Friday, January 22, 2010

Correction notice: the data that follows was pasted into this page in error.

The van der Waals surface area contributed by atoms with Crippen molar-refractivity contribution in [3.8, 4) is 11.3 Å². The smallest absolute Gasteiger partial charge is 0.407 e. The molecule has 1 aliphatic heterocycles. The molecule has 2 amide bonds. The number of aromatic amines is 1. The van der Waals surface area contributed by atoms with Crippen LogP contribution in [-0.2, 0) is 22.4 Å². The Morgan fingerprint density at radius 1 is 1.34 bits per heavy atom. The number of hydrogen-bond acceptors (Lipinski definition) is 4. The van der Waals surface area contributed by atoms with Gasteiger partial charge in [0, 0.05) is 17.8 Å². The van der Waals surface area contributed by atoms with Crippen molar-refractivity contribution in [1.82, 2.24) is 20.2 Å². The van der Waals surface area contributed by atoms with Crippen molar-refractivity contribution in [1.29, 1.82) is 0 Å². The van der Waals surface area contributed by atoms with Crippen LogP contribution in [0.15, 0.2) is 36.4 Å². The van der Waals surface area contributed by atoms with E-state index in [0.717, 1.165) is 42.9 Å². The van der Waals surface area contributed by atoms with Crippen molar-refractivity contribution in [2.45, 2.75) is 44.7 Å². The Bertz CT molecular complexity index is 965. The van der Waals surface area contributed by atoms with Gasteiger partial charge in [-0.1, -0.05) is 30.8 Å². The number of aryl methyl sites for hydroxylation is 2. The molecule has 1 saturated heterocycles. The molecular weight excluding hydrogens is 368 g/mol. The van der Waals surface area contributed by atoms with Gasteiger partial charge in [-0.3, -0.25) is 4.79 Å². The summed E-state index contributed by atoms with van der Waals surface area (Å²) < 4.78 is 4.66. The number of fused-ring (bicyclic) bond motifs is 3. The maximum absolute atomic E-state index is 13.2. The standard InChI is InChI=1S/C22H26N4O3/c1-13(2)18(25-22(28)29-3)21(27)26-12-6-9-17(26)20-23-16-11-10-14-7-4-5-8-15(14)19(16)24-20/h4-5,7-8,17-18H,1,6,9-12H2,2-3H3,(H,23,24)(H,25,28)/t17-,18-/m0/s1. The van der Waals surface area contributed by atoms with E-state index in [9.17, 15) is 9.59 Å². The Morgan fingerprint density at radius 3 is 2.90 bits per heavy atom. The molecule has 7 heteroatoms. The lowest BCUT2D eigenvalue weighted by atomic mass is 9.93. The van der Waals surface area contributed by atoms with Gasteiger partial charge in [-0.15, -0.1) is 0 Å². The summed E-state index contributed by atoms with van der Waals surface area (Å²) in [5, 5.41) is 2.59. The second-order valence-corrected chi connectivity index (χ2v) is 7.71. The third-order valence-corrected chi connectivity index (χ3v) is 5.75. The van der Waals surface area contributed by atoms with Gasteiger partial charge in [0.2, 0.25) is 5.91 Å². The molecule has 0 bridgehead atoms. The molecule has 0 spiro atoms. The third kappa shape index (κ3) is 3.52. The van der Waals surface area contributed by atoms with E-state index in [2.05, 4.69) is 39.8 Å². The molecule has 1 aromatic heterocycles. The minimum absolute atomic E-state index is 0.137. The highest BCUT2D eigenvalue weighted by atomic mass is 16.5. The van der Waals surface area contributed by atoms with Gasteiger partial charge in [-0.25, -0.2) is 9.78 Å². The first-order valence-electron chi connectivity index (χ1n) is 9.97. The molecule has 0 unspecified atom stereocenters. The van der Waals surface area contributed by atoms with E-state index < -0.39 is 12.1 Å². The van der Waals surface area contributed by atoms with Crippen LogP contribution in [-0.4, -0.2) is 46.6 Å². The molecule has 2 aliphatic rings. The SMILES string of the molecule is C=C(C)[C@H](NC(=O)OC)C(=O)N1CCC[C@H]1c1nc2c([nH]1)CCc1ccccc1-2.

Since the earthquake struck Haiti last week, I've learned a lot about the nation. Here is some information that I've learned. Haiti is located on the island of Hispaniola in the West Indies. This island lies between Puerto Rico and Cuba in the Caribbean Sea. Haiti covers the western third of the island, and the Dominican Republic covers the eastern part. Haiti is one of the least developed countries as well as one of the most densely populated countries in the Western world. About 80 percent of the people in Haiti cannot read or write. The average Haitian lives to about 50 years of age. Haiti is the oldest black republic in the world. It has been independent since 1804, but it has not progressed as free countries usually do. It has had numerous leaders, but for most of the past 200 years it has been ruled by dictators who didn't really care about the people. The United States is the oldest independent nation in the Western Hemisphere, and Haiti is the second. Christopher Columbus discovered the island of Hispaniola in 1492. His crew established a Spanish base in what is now Haiti. In later years French settlers came in large numbers and developed Haiti into a very rich colony. Haiti's official name (Republique d'Haiti) and official language is French. It's capital and largest city is Port-au-Prince, which is located at the intersection of the two peninsulas that form Haiti. The land is very mountainous. The climate is tropical with mild temperatures. Most Haitians are descendents of black slaves brought from Africa. About 5 percent of Haitians are people of mixed black and white ancestry (mulattoes). A few people from America, Europe and Syria also live in Haiti. There are three classes of people in Haiti. The black people are very poor, speak a language called Haitian Creole (partly based on French), and follow a religion that blends Roman Catholic practices with voodoo. The French speaking middle and upper classes are comprised of white foreigners and mulattoes, many of whom were educated in France. Facts for this post are from an article written by Gary Brana-Shute, World Book Encyclopedia, Vol. 9, pp 14-17.